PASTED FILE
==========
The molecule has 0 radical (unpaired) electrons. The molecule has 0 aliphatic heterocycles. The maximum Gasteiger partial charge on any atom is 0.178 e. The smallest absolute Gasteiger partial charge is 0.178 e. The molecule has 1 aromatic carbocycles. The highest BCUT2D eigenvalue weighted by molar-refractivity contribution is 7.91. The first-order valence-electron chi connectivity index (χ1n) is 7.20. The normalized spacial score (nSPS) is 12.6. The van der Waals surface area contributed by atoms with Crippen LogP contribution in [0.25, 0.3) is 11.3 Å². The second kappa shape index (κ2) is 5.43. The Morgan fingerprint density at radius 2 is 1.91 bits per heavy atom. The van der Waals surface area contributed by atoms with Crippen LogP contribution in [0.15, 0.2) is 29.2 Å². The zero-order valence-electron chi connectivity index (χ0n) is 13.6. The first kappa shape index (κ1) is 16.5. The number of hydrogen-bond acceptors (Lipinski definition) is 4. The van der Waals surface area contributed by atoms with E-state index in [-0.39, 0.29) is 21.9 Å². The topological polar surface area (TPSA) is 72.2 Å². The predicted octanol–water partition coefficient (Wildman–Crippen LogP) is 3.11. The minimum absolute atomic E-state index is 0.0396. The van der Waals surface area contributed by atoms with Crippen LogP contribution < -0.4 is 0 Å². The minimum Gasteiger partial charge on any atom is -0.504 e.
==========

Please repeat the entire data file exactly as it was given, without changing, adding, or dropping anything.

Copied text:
The molecule has 0 radical (unpaired) electrons. The molecule has 0 aliphatic heterocycles. The maximum Gasteiger partial charge on any atom is 0.178 e. The smallest absolute Gasteiger partial charge is 0.178 e. The molecule has 1 aromatic carbocycles. The highest BCUT2D eigenvalue weighted by molar-refractivity contribution is 7.91. The first-order valence-electron chi connectivity index (χ1n) is 7.20. The normalized spacial score (nSPS) is 12.6. The van der Waals surface area contributed by atoms with Crippen LogP contribution in [0.25, 0.3) is 11.3 Å². The second kappa shape index (κ2) is 5.43. The Morgan fingerprint density at radius 2 is 1.91 bits per heavy atom. The van der Waals surface area contributed by atoms with Crippen LogP contribution in [0.15, 0.2) is 29.2 Å². The zero-order valence-electron chi connectivity index (χ0n) is 13.6. The first kappa shape index (κ1) is 16.5. The number of hydrogen-bond acceptors (Lipinski definition) is 4. The van der Waals surface area contributed by atoms with E-state index in [-0.39, 0.29) is 21.9 Å². The topological polar surface area (TPSA) is 72.2 Å². The predicted octanol–water partition coefficient (Wildman–Crippen LogP) is 3.11. The minimum absolute atomic E-state index is 0.0396. The van der Waals surface area contributed by atoms with Crippen LogP contribution < -0.4 is 0 Å². The minimum Gasteiger partial charge on any atom is -0.504 e.